On a steamy August afternoon in 2018, Deborah "Little" and Mary "Shorty" Jones did what they had done nearly every single day for more than 30 years. As the line outside of their tiny Kansas City barbecue stand grew with the daily lunch rush they tried — not always successfully — to avoid smashing into each other as they quickly prepared Styrofoam containers filled with ribs, baked beans, sausages and their locally renowned, family-recipe barbecue sauce.
Everything was the same as it ever was at Jones Bar-B-Q, until they heard a commotion outside and noticed several unfamiliar faces peeking through the window in their tiny kitchen. The young men shouted and waved and asked to come inside. The Jones sisters had no idea that those five strangers were about to change their business forever.
Thirty-two years is a long time to become an overnight sensation, but that’s exactly what happened to Jones Bar-B-Q.
Deborah and Mary’s father Leavy Jones, Sr. first opened the restaurant in 1987. Over the years, it gained a small but loyal following earning praise in the local media but was best known as a cult favorite among serious barbecue aficionados.
After Leavy Jones passed away, their older brother Daniel took over the operation until his own untimely death put the business in Deborah’s hands. In the early 2000s, she would twice move locations, and eventually downsized to a food truck before health problems forced her to shutter the business for good — or so she thought.
In 2015, nearly six years since Jones Bar-B-Q had served its last slab of ribs, Deborah got the idea to re-open the restaurant as a way to pay for her daughter Izora’s college education. She found a former taco stand in an industrial section of Kansas City, bought a used smoker at a nearby thrift store and with little fanfare, Jones Bar-B-Q was back in business.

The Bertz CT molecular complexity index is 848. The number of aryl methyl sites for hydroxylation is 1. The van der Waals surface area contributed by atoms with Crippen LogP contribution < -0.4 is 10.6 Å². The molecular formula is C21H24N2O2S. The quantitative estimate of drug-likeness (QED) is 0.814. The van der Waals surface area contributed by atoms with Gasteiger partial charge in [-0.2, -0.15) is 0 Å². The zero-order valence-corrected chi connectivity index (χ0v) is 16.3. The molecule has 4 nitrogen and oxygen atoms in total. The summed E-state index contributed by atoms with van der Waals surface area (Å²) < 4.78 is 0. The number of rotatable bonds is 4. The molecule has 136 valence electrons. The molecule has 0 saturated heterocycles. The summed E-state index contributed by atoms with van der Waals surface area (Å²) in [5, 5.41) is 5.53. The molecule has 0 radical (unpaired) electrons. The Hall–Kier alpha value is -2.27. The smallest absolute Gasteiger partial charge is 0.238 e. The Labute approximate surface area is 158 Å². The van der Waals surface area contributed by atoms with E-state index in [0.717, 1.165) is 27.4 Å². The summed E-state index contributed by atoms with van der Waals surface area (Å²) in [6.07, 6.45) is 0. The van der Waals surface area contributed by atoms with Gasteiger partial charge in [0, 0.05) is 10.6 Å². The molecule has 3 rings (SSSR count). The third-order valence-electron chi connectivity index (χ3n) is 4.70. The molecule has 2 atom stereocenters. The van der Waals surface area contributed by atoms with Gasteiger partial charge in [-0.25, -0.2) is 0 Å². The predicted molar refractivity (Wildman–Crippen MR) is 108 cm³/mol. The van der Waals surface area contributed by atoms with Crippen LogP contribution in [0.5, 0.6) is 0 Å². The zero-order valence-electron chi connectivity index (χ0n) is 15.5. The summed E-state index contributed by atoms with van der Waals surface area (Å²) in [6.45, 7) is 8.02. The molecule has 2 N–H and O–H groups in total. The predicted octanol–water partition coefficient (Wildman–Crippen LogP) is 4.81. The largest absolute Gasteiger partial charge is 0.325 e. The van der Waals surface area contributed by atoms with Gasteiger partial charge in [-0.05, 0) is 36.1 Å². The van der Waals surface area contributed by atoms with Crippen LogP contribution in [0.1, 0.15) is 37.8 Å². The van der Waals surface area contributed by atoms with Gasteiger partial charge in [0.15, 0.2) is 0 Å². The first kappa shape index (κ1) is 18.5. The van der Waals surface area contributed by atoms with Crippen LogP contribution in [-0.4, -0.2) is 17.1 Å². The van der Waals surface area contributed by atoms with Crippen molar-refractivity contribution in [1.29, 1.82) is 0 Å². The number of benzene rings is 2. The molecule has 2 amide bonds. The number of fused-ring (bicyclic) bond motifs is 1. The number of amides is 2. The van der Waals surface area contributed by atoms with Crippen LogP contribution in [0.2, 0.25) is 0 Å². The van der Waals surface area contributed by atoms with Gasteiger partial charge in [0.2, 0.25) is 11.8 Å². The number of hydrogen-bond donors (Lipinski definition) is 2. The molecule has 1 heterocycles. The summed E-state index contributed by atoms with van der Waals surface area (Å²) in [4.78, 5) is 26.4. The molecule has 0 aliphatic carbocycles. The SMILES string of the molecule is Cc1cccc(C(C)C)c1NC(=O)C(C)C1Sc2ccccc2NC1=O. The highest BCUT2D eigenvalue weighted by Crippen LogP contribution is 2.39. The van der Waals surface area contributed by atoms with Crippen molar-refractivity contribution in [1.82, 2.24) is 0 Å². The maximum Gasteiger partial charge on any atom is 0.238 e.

By 2018, Deborah and Mary were attracting media attention from outside Kansas City. Southern Living magazine called them two of the most influential female barbecue pitmasters in the South and CBS Nightly News featured them in a national segment, calling them “the Smoke Sisters.” The buzz was building and they were selling out their inventory just about every day.
It was Deborah’s daughter, then a 22-year-old nursing student, who learned that the hit Netflix makeover series Queer Eye would be filming its next season in Kansas City. Izora, grateful for the sacrifices her mother and aunt made to help put her through The University of Missouri, thought it was time the family business took a giant step forward and started bottling and selling their secret barbecue sauce recipe. Even though the show had never in its history attempted to make over a business, she nominated Jones Bar-B-Q and was accepted. All without Deborah and Mary’s knowledge.
As the lunch rush started to die down on that humid afternoon in August 2018, Mary and Deborah looked through the steamy window in their sweltering kitchen and noticed five young men they’d never seen before. There were cameras filming them. One of them shouted, “Can we come in and help?!” Soon they were making their way inside.
“What is this?” Deborah asked. Mary had no idea.
Queer Eye had arrived.
“We were in here doing our thing like always and all of a sudden there was all this commotion outside,” Deborah, 62, says, today. “We had no idea they were coming. No idea any of this was about to happen.”
Over a hectic three days of filming, the show’s hosts — known collectively as the Fab Five — gutted the restaurant's cramped kitchen, which dated back to the building’s taco stand days, and retrofitted it with all modern equipment. They redesigned the exterior of the building, giving it a sleek new look and even treated the ladies to massages and makeovers of their own.